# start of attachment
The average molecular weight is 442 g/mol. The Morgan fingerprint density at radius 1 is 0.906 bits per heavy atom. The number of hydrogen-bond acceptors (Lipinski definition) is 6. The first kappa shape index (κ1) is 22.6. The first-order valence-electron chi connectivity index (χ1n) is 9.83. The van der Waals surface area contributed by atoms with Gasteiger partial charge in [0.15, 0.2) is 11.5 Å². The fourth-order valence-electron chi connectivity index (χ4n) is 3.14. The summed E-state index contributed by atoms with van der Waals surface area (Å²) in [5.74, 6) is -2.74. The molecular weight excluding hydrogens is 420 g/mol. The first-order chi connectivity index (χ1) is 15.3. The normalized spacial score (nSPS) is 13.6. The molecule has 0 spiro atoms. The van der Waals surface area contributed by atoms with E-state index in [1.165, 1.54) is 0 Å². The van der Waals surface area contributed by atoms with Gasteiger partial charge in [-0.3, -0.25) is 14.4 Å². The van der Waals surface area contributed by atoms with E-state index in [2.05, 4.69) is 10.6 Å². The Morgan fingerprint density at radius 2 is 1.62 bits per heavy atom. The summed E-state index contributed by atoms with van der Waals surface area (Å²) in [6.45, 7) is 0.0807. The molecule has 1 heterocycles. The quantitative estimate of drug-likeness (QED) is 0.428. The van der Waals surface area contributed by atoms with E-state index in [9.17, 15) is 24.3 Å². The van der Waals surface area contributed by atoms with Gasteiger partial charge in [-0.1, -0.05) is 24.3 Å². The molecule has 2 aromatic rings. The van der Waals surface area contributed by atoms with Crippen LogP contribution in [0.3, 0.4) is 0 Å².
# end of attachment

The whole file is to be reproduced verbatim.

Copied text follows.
The average molecular weight is 442 g/mol. The Morgan fingerprint density at radius 1 is 0.906 bits per heavy atom. The number of hydrogen-bond acceptors (Lipinski definition) is 6. The first kappa shape index (κ1) is 22.6. The first-order valence-electron chi connectivity index (χ1n) is 9.83. The van der Waals surface area contributed by atoms with Gasteiger partial charge in [0.15, 0.2) is 11.5 Å². The fourth-order valence-electron chi connectivity index (χ4n) is 3.14. The summed E-state index contributed by atoms with van der Waals surface area (Å²) in [5.74, 6) is -2.74. The molecular weight excluding hydrogens is 420 g/mol. The first-order chi connectivity index (χ1) is 15.3. The normalized spacial score (nSPS) is 13.6. The molecule has 0 spiro atoms. The van der Waals surface area contributed by atoms with E-state index in [1.165, 1.54) is 0 Å². The van der Waals surface area contributed by atoms with Gasteiger partial charge in [-0.3, -0.25) is 14.4 Å². The van der Waals surface area contributed by atoms with E-state index in [2.05, 4.69) is 10.6 Å². The Morgan fingerprint density at radius 2 is 1.62 bits per heavy atom. The summed E-state index contributed by atoms with van der Waals surface area (Å²) in [6.45, 7) is 0.0807. The molecule has 1 heterocycles. The quantitative estimate of drug-likeness (QED) is 0.428. The van der Waals surface area contributed by atoms with E-state index in [9.17, 15) is 24.3 Å². The van der Waals surface area contributed by atoms with Gasteiger partial charge in [-0.1, -0.05) is 24.3 Å². The molecule has 2 aromatic rings. The van der Waals surface area contributed by atoms with Crippen LogP contribution in [0.3, 0.4) is 0 Å².